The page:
1570s, "diseased, sickly" (a sense now obsolete); 1580s, "broken, impaired, full of cracks or flaws," from craze + -y (2). Meaning "deranged, demented, of unsound mind or behaving as so" is from 1610s. Jazz slang sense "cool, exciting" is attested by 1927. Related: Crazily; craziness.
To drive (someone) crazy is attested by 1873. To do something like crazy "with manic vigor or frequency" is by 1905. Phrase crazy like a fox has origins by 1935. Crazy Horse, name of the Teton Lakhota (Siouan) war leader (d. 1877), translates thašuka witko, literally "his horse is crazy." Crazy-quilt (1886) preserves the original "break to pieces" sense of craze (v.). Crazy bone as an alternative to funny bone is recorded by 1853.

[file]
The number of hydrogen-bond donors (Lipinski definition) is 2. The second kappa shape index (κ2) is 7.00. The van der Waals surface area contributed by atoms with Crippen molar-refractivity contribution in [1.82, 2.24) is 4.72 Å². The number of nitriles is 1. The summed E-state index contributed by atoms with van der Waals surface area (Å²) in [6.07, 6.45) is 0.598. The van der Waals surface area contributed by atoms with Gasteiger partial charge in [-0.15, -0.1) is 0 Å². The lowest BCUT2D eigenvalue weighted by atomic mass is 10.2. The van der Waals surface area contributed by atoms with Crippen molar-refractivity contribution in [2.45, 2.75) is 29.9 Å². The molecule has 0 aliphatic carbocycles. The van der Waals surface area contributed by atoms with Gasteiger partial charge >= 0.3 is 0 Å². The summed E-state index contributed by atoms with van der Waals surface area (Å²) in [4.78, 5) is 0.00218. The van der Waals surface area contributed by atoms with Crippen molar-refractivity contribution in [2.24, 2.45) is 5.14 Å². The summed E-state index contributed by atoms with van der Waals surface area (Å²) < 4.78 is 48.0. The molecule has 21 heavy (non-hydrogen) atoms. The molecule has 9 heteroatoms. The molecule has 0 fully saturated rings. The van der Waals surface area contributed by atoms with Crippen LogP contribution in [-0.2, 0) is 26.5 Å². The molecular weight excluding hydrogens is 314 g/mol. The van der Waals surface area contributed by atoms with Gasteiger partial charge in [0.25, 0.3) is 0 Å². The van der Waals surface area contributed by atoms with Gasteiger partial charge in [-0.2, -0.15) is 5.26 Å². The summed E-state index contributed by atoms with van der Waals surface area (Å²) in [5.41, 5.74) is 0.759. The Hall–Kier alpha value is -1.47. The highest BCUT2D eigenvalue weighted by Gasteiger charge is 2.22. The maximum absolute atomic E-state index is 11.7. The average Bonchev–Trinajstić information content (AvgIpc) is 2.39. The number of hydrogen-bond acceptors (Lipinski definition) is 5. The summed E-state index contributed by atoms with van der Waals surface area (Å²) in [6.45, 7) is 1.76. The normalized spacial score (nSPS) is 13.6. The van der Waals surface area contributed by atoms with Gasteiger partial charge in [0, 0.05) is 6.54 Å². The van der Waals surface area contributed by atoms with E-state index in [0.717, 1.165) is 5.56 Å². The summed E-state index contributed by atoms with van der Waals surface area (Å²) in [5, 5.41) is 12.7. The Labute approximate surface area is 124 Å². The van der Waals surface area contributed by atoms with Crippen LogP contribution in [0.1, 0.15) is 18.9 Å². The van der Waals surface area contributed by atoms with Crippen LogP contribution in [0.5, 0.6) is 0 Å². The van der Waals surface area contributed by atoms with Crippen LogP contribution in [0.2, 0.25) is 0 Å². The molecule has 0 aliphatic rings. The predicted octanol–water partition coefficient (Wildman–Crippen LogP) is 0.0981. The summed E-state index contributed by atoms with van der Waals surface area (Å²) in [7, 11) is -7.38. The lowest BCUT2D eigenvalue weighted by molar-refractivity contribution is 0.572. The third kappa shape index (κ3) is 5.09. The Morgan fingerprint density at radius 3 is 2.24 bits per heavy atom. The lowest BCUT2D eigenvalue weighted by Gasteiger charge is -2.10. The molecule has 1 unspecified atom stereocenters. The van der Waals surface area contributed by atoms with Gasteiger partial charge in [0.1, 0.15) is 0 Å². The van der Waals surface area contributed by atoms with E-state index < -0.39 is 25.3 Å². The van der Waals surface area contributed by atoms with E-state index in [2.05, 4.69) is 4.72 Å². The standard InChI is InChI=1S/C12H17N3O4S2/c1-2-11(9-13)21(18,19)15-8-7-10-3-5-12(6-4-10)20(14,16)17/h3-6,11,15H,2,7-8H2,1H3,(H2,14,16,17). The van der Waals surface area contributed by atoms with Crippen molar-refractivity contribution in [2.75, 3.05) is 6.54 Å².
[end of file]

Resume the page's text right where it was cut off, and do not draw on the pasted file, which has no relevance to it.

"driving to distraction, crazy-making," 1743, present-participle adjective from madden. Related: Maddeningly.